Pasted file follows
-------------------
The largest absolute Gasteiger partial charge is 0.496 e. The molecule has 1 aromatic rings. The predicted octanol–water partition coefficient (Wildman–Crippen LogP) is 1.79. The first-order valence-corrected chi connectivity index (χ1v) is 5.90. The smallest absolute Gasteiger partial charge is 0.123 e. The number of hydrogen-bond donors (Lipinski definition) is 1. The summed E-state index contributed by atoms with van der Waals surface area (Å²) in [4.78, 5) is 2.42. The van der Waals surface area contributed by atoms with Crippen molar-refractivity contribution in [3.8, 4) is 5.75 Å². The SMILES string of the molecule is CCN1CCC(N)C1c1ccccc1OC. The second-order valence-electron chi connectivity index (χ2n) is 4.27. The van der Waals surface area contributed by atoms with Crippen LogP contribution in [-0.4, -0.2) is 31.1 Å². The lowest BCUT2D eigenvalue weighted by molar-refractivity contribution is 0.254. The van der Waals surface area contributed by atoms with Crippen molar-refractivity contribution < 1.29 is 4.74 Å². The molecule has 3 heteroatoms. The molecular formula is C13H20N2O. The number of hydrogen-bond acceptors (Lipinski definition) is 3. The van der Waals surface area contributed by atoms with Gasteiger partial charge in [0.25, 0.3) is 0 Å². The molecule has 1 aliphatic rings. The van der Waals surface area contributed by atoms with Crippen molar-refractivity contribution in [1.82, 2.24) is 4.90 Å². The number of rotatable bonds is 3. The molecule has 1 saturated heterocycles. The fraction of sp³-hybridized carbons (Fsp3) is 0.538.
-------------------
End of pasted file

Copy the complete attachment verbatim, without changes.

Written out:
The largest absolute Gasteiger partial charge is 0.496 e. The molecule has 1 aromatic rings. The predicted octanol–water partition coefficient (Wildman–Crippen LogP) is 1.79. The first-order valence-corrected chi connectivity index (χ1v) is 5.90. The smallest absolute Gasteiger partial charge is 0.123 e. The number of hydrogen-bond donors (Lipinski definition) is 1. The summed E-state index contributed by atoms with van der Waals surface area (Å²) in [4.78, 5) is 2.42. The van der Waals surface area contributed by atoms with Crippen molar-refractivity contribution in [3.8, 4) is 5.75 Å². The SMILES string of the molecule is CCN1CCC(N)C1c1ccccc1OC. The second-order valence-electron chi connectivity index (χ2n) is 4.27. The van der Waals surface area contributed by atoms with Crippen LogP contribution in [-0.4, -0.2) is 31.1 Å². The lowest BCUT2D eigenvalue weighted by molar-refractivity contribution is 0.254. The van der Waals surface area contributed by atoms with Crippen molar-refractivity contribution < 1.29 is 4.74 Å². The molecule has 3 heteroatoms. The molecular formula is C13H20N2O. The number of hydrogen-bond acceptors (Lipinski definition) is 3. The van der Waals surface area contributed by atoms with Gasteiger partial charge in [0.25, 0.3) is 0 Å². The molecule has 1 aliphatic rings. The van der Waals surface area contributed by atoms with Crippen molar-refractivity contribution in [1.82, 2.24) is 4.90 Å². The number of rotatable bonds is 3. The molecule has 1 saturated heterocycles. The fraction of sp³-hybridized carbons (Fsp3) is 0.538.